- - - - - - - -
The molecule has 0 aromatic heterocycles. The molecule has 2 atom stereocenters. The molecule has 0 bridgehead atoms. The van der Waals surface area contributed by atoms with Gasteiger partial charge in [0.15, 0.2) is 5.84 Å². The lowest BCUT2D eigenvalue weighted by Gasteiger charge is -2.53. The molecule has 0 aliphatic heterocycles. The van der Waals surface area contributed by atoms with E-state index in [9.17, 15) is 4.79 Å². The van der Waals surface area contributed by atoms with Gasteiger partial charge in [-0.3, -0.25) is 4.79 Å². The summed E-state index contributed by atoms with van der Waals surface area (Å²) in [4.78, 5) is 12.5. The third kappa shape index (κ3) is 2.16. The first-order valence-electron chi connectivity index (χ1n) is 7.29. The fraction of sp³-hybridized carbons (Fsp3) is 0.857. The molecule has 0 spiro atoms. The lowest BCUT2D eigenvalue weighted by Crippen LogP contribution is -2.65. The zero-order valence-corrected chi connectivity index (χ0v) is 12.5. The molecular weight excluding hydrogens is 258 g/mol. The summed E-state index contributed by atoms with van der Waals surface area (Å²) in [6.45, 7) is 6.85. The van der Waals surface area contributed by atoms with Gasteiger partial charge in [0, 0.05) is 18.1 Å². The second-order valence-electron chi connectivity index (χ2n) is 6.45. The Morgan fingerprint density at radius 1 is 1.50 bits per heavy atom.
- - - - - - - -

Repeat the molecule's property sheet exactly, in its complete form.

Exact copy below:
The molecule has 0 aromatic heterocycles. The molecule has 2 atom stereocenters. The molecule has 0 bridgehead atoms. The van der Waals surface area contributed by atoms with Gasteiger partial charge in [0.15, 0.2) is 5.84 Å². The lowest BCUT2D eigenvalue weighted by Gasteiger charge is -2.53. The molecule has 0 aliphatic heterocycles. The van der Waals surface area contributed by atoms with E-state index in [9.17, 15) is 4.79 Å². The van der Waals surface area contributed by atoms with Gasteiger partial charge in [-0.3, -0.25) is 4.79 Å². The summed E-state index contributed by atoms with van der Waals surface area (Å²) in [4.78, 5) is 12.5. The third kappa shape index (κ3) is 2.16. The first-order valence-electron chi connectivity index (χ1n) is 7.29. The fraction of sp³-hybridized carbons (Fsp3) is 0.857. The molecule has 0 spiro atoms. The lowest BCUT2D eigenvalue weighted by Crippen LogP contribution is -2.65. The zero-order valence-corrected chi connectivity index (χ0v) is 12.5. The molecular weight excluding hydrogens is 258 g/mol. The summed E-state index contributed by atoms with van der Waals surface area (Å²) in [6.45, 7) is 6.85. The van der Waals surface area contributed by atoms with Gasteiger partial charge in [0, 0.05) is 18.1 Å². The second-order valence-electron chi connectivity index (χ2n) is 6.45. The Morgan fingerprint density at radius 1 is 1.50 bits per heavy atom.